Elliott backstops Flames to victory in his return to St. Louis

CHICAGO, IL - OCTOBER 24: Matt Stajan #18 and Lance Bouma #17 of the Calgary Flames congratulate Brian Elliott #1 after a shootout win against the Chicago Blackhawks at the United Center on October 24, 2016 in Chicago, Illinois. The Flames defeated the Blachawks 3-2 in a shootout. (Photo by Jonathan Daniel/Getty Images)

So, it seems Jake Allen was onto something.

The St. Louis Blues goalie noted a few days ago that Calgary Flames fans shouldn’t be worried about Brian Elliott despite his early-season struggles.

Well, Elliott has since put together strong performances in back-to-back games against Central Division opponents from Chicago and then St. Louis.

After earning a shootout win over the Blackhawks on Monday, Elliott was put back in the Calgary net to finish off the back-to-back road set.

Facing his former team, Elliott made 23 saves on 24 shots and the Flames recorded a 4-1 victory. It was a special return to St. Louis for Elliott, who spent five seasons with the Blues.

“I saw that on the schedule from a while ago in the summer,” Elliott told “You want to come back here. I had so much fun playing in front of these fans in this building and wanted to do it again even though it was another team. The guys did a heck of a job in front of me to get that win for me.”

Not a bad trip for the Flames, with a maximum four points against two teams considered to be contenders in the Western Conference.

“I thought we were good in front of him, too,” Flames coach Glen Gulutzan told the Calgary Herald. “I thought we kept a lot of the stuff to the outside, but he made some big saves, especially at the end, when we knew their push was coming.

“I thought that was when he was his best. And that’s what you need — we put ourselves in position to win and then he carried us through.”

Bernier (upper-body injury) gives way to Gibson in Ducks net

GLENDALE, AZ - OCTOBER 01:  Goaltender Jonathan Bernier #1 of the Anaheim Ducks during the preseason NHL game against Arizona Coyotes at Gila River Arena on October 1, 2016 in Glendale, Arizona. The Coyotes defeated the Ducks 3-2 in overtime.  (Photo by Christian Petersen/Getty Images)
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Anaheim Ducks goalie John Gibson began Tuesday’s game on the bench, but was forced into action to begin the second period against the San Jose Sharks.

Jonathan Bernier, who got the start, left the game with an upper-body injury and was doubtful to return, the Ducks stated on Twitter.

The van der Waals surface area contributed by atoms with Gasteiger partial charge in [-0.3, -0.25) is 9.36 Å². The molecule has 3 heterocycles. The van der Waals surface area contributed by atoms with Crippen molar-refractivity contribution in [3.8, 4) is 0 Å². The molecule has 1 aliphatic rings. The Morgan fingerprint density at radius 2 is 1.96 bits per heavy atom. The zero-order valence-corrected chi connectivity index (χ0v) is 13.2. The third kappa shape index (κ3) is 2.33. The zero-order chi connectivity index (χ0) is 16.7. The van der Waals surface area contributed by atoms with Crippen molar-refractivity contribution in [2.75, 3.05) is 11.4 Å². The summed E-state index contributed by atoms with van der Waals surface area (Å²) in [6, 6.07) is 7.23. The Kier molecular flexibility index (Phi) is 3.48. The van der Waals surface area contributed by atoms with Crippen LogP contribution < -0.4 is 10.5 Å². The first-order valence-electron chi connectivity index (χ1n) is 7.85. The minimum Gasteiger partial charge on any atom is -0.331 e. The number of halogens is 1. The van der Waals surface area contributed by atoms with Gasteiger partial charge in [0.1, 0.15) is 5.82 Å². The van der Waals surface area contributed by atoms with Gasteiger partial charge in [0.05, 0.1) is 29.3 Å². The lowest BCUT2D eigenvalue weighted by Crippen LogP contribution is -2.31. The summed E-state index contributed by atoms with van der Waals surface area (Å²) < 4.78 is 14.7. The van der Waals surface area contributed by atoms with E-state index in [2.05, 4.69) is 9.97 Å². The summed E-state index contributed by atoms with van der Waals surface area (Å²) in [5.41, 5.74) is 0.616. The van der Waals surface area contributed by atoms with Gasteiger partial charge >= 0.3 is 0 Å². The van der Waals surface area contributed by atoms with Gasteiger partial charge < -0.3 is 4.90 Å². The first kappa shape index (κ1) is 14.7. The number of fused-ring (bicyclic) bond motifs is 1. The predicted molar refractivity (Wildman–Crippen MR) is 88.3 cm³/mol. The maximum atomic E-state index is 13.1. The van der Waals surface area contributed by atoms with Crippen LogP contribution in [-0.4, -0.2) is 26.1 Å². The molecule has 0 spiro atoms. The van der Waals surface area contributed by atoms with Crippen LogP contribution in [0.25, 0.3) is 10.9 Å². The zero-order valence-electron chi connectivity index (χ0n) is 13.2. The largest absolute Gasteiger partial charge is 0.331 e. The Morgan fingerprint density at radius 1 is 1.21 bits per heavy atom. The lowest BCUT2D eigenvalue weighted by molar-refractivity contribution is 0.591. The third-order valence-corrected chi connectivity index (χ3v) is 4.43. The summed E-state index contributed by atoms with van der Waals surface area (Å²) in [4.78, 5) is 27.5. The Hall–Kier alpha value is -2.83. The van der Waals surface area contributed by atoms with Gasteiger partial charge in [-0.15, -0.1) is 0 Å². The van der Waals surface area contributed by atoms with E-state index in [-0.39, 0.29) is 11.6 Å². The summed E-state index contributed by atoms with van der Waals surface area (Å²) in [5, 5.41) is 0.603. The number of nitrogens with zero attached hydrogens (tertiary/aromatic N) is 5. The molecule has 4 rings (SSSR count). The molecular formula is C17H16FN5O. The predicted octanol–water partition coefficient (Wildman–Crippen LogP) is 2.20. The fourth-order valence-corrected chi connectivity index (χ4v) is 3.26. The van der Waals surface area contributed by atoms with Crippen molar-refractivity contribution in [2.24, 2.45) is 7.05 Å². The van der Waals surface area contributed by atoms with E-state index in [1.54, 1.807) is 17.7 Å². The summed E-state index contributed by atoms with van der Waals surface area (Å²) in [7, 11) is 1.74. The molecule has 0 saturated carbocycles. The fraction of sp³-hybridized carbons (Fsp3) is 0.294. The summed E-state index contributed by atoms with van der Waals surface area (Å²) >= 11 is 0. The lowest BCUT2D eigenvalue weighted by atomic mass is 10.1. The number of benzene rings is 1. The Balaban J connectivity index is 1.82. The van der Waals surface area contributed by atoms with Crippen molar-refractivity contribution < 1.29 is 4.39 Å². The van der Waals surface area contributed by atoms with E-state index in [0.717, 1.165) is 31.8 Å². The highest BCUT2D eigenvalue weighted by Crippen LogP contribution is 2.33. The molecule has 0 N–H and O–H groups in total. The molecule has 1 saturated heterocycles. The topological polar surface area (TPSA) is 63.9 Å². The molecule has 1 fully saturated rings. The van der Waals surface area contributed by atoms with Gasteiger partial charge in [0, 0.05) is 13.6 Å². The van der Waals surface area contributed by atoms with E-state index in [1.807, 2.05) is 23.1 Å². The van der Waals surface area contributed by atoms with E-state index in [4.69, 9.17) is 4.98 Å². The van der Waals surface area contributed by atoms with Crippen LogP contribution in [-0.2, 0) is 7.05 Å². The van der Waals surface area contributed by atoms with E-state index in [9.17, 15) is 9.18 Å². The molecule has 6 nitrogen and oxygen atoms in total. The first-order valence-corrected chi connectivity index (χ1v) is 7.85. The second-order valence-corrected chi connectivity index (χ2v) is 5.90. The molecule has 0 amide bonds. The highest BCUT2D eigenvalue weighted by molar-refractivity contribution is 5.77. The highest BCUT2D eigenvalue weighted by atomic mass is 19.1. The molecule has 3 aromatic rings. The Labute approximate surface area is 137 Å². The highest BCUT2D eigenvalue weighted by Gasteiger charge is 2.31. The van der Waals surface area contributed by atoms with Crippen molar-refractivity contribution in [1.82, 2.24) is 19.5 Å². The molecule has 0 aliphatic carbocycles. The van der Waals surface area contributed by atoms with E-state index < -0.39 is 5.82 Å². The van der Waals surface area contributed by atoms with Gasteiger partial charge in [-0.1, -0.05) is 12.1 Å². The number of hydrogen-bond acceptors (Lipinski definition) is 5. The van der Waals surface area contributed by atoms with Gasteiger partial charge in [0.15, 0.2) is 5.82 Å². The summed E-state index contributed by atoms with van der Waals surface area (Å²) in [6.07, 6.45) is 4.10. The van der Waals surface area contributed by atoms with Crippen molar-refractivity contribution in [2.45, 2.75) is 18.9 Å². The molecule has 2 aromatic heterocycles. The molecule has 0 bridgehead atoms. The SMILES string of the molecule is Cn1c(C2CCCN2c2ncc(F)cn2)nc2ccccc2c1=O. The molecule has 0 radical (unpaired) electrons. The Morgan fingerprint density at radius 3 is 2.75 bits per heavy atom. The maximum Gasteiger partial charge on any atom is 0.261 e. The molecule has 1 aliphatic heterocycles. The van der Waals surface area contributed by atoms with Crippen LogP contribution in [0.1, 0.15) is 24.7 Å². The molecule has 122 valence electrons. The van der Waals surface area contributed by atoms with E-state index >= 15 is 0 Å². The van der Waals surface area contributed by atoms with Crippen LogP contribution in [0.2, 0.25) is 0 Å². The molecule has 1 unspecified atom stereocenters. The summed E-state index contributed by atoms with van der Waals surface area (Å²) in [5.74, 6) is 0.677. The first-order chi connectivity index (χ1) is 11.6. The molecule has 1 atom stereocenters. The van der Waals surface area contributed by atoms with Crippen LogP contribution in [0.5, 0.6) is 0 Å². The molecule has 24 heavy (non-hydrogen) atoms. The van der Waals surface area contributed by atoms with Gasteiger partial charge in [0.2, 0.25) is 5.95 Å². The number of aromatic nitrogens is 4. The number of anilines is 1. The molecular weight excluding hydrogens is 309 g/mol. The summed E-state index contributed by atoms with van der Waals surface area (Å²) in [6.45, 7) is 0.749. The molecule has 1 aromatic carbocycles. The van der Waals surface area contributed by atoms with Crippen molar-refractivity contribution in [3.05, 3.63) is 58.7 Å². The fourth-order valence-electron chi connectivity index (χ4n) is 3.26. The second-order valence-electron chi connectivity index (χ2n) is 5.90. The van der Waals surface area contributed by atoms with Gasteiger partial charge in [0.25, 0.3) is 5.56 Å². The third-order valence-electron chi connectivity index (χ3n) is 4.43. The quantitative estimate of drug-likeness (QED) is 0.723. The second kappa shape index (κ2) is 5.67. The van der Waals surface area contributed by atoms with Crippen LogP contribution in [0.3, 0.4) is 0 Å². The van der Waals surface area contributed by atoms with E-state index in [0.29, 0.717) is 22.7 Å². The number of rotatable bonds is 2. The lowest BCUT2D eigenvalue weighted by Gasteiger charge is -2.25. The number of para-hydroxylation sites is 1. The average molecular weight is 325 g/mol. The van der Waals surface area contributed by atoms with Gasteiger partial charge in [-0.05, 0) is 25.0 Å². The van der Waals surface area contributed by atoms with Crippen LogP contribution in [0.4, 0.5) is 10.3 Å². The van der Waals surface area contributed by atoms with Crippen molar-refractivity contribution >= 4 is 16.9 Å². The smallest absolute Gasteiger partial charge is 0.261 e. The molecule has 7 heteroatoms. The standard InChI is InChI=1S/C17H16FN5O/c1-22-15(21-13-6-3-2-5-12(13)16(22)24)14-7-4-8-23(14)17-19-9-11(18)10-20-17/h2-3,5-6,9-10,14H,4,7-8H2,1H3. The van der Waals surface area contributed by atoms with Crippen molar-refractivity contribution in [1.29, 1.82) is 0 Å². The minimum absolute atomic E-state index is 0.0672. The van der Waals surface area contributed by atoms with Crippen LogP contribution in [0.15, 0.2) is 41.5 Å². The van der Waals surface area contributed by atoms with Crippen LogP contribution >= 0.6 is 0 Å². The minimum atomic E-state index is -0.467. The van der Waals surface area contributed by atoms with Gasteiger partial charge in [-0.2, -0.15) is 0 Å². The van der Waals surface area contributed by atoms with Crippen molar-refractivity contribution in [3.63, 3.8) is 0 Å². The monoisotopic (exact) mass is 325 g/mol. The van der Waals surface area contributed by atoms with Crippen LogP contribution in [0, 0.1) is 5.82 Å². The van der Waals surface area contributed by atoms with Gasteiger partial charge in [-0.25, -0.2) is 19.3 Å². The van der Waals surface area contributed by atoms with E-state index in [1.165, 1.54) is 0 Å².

Bernier has played in only one other game for Anaheim so far, making 42 saves on 45 shots in a loss to the Pittsburgh Penguins on Oct. 15.

‘Dig in there with the rest of the guys,’ says Babcock after leaving Andersen in against Bolts

OTTAWA, ON - OCTOBER 12: In his first game as a member of the Toronto Maple Leafs Frederik Andersen #31 puts his mask on against the Ottawa Senators at Canadian Tire Centre on October 12, 2016 in Ottawa, Ontario, Canada.  (Photo by Jana Chytilova/Freestyle Photography/Getty Images)
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Frederik Andersen‘s difficult start to the season continues.

After an interesting exchange when questioned about his goaltender prior to Tuesday’s game against the visiting Tampa Bay Lightning and some guy named Steven Stamkos, Toronto Maple Leafs coach Mike Babcock was once again forced to answer inquiries about the play of Andersen, who allowed seven goals on just 24 shots.

Andersen stayed in the crease for the entire game, as the Leafs lost 7-3. He certainly didn’t get much help in the defensive end from his teammates in front of him.

Stamkos started the scoring for Tampa Bay, and continued it with a rocket one-timer past Andersen, before finishing with a four-point night.

But in Toronto, the conversation about the amazing play of rookies like Auston Matthews and Mitch Marner seems to have shifted to the play of their goalie, acquired in a blockbuster deal with Anaheim, in which Toronto parted ways with a first- and second-round pick to make it happen. The Leafs then signed him to a five-year, $25 million deal.

Playing on a new team in a hockey-crazed market has likely been an adjustment. His season also started with an injury in Olympic qualifying.

Following the loss Tuesday, Babcock explained his reasoning for leaving Andersen in net for all seven Tampa Bay goals, two of which came late in the third period.

“I want him to play. He’s my guy. I want him to play,” said Babcock, as per Jonas Siegel of The Canadian Press. “So I could pull him and then say, ‘Okay I showed you!’ But what did I show him? To me, dig in there with the rest of the guys, make the next save and give us a chance to come back and win the game. You can’t do that sitting on the bench.”

The Maple Leafs face the Florida Panthers on Thursday. Florida’s goalie Roberto Luongo knows all-too-well about the pressures that come with playing the position in a Canadian market.

It is early in Andersen’s Toronto tenure.

But Babcock will likely be facing a similar line of questioning until his goalie turns it around.